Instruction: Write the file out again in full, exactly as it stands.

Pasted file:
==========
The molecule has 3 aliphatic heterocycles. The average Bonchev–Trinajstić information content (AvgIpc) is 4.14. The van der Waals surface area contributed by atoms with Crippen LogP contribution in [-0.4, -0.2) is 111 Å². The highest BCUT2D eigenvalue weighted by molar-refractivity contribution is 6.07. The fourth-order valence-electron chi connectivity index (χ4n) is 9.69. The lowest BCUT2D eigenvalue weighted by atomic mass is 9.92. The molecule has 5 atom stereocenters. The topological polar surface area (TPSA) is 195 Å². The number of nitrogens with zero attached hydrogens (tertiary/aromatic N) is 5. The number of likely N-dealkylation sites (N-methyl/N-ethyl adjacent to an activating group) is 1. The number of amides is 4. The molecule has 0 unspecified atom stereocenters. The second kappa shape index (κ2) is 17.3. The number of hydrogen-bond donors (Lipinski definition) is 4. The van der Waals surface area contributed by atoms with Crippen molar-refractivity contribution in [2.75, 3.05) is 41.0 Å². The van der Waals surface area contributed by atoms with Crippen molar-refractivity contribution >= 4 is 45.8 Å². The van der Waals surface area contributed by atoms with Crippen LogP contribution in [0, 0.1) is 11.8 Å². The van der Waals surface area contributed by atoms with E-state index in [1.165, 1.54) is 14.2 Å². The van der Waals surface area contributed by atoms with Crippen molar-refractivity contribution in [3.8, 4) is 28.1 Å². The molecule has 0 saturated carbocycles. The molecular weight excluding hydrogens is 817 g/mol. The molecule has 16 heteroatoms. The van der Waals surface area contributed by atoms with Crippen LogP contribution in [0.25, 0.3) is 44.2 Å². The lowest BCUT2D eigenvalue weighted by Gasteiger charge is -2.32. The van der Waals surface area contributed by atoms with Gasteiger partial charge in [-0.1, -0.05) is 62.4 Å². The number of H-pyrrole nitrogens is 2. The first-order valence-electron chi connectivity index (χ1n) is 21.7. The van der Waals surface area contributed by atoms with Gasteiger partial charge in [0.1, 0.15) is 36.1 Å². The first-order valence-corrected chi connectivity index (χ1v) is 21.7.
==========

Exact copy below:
The molecule has 3 aliphatic heterocycles. The average Bonchev–Trinajstić information content (AvgIpc) is 4.14. The van der Waals surface area contributed by atoms with Crippen LogP contribution in [-0.4, -0.2) is 111 Å². The highest BCUT2D eigenvalue weighted by molar-refractivity contribution is 6.07. The fourth-order valence-electron chi connectivity index (χ4n) is 9.69. The lowest BCUT2D eigenvalue weighted by atomic mass is 9.92. The molecule has 5 atom stereocenters. The topological polar surface area (TPSA) is 195 Å². The number of nitrogens with zero attached hydrogens (tertiary/aromatic N) is 5. The number of likely N-dealkylation sites (N-methyl/N-ethyl adjacent to an activating group) is 1. The number of amides is 4. The molecule has 0 unspecified atom stereocenters. The second kappa shape index (κ2) is 17.3. The number of hydrogen-bond donors (Lipinski definition) is 4. The van der Waals surface area contributed by atoms with Crippen molar-refractivity contribution in [2.75, 3.05) is 41.0 Å². The van der Waals surface area contributed by atoms with Crippen molar-refractivity contribution >= 4 is 45.8 Å². The van der Waals surface area contributed by atoms with Crippen LogP contribution in [0, 0.1) is 11.8 Å². The van der Waals surface area contributed by atoms with E-state index in [1.165, 1.54) is 14.2 Å². The van der Waals surface area contributed by atoms with Crippen molar-refractivity contribution in [3.8, 4) is 28.1 Å². The molecule has 0 saturated carbocycles. The molecular weight excluding hydrogens is 817 g/mol. The molecule has 16 heteroatoms. The van der Waals surface area contributed by atoms with Crippen LogP contribution in [0.25, 0.3) is 44.2 Å². The lowest BCUT2D eigenvalue weighted by Gasteiger charge is -2.32. The van der Waals surface area contributed by atoms with Gasteiger partial charge in [-0.1, -0.05) is 62.4 Å². The number of H-pyrrole nitrogens is 2. The first-order valence-electron chi connectivity index (χ1n) is 21.7. The van der Waals surface area contributed by atoms with Gasteiger partial charge in [0.1, 0.15) is 36.1 Å². The first-order valence-corrected chi connectivity index (χ1v) is 21.7.